• Menu familiarisation- Review the menu offerings, including ingredients, preparation methods, portion sizes, and plating techniques, to ensure that temporary chefs understand the culinary vision and standards of the establishment.

  • Ingredient Quality and Sourcing- Understand where your source your ingredients, which suppliers. Ask for introductions to key suppliers so you can start building on your working relationships.

First Month in your new position as a chef

After one month in your new role, you really want to have a broad understanding of the kitchen and business operations. Now it's time to delve further into your role and start trying to improve the operation by contributing ideas and suggestions, just be careful to do this in a collaborative, professional manor, you are part of a team. The vital thing to do after one month is to determine the best way to use your skills and responsibilities to better the food operation.

Set realistic boundaries

During the first month of employment with a new company, finding compromises with your colleagues and managers is common. Sometimes you might stay later, come in early or take on additional assignments to complete a project. Eventually, you may need to adjust those boundaries so that you can complete your own work.

90 Days into your new job role

The primary focus within the first three months of starting a new chef job is to claim ownership, accountability and responsibility for your role. Use this time to prepare yourself so you can perform to your greatest potential. Consider the following for your first 90-day period:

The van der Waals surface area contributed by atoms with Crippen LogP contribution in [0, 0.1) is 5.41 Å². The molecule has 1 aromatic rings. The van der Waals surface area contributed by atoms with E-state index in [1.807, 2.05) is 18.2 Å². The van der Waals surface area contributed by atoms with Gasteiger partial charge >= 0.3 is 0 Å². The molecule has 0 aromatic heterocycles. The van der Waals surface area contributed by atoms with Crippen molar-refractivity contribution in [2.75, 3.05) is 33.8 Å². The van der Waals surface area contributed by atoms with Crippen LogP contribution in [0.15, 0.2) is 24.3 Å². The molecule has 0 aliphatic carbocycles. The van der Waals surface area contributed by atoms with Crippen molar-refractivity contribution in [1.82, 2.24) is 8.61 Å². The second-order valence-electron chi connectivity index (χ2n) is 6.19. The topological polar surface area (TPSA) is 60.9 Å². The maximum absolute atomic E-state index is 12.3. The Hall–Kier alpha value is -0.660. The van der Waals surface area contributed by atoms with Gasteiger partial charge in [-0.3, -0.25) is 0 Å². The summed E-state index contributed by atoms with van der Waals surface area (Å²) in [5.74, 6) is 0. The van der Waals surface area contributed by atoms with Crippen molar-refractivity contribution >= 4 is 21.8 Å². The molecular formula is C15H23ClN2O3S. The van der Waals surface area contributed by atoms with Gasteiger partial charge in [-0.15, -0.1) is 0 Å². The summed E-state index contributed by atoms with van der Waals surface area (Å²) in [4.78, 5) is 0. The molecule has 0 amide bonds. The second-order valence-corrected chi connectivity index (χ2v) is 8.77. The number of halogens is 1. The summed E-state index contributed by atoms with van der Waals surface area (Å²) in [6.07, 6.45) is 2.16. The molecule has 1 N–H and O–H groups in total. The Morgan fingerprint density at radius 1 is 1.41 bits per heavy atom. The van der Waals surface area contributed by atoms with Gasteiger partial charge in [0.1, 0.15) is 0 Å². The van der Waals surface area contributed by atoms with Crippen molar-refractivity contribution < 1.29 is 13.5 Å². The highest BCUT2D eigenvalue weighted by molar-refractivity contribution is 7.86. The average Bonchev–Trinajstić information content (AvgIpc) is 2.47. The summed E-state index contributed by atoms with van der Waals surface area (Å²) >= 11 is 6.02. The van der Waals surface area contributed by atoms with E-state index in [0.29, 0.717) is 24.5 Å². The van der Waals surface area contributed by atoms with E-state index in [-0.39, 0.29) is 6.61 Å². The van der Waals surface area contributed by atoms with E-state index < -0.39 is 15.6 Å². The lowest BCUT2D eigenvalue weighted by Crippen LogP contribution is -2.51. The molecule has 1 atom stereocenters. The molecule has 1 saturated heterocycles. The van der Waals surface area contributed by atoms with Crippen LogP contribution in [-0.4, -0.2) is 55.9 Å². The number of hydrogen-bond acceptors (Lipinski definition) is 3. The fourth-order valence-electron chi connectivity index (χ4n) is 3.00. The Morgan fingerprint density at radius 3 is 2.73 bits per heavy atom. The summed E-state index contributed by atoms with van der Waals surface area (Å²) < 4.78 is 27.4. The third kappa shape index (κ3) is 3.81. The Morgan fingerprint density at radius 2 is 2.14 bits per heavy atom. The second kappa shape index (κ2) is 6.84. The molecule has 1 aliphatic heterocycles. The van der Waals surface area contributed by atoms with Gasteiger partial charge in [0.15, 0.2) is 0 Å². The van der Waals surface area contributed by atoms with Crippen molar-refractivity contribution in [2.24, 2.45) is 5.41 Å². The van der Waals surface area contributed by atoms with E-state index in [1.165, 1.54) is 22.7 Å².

Challenge your capabilities

One way to challenge your capabilities is to set goals that are ambitious and require extra effort. Even though these goals may be challenging, it's important that they are also obtainable and realistic. Do your best to achieve these goals by focusing your attention and efforts on duties that help you reach them. As you strive to accomplish your goals, remain positive and stay committed to the immediate tasks. Rather than pressuring yourself to complete everything at once, make time to take regular breaks so you can focus well on your responsibilities.

Request a 90-day evaluation

Many companies provide a 90-day evaluation for new employees to ensure they're progressing at a good pace. If your employer doesn't have a review process, initiate one by consulting with your manager or supervisor. This is important because it helps you monitor your own work accomplishments and responsibilities.


Starting a new chef job can be daunting, especially when you are making new relationships and integrating with a pre-existing team. With proper planning, clear expectations and good communication, you can ensure that starting your new chef job is a success. Working with a hospitality hiring agency like Chefs for Chefs, we can support you during your onboarding process as a candidate.

Checkout our latest vacancies here, if you cannot find what you are looking for contact us today on 01422 893 009 or email we are always looking for quality permanent candidates and Agency Chefs.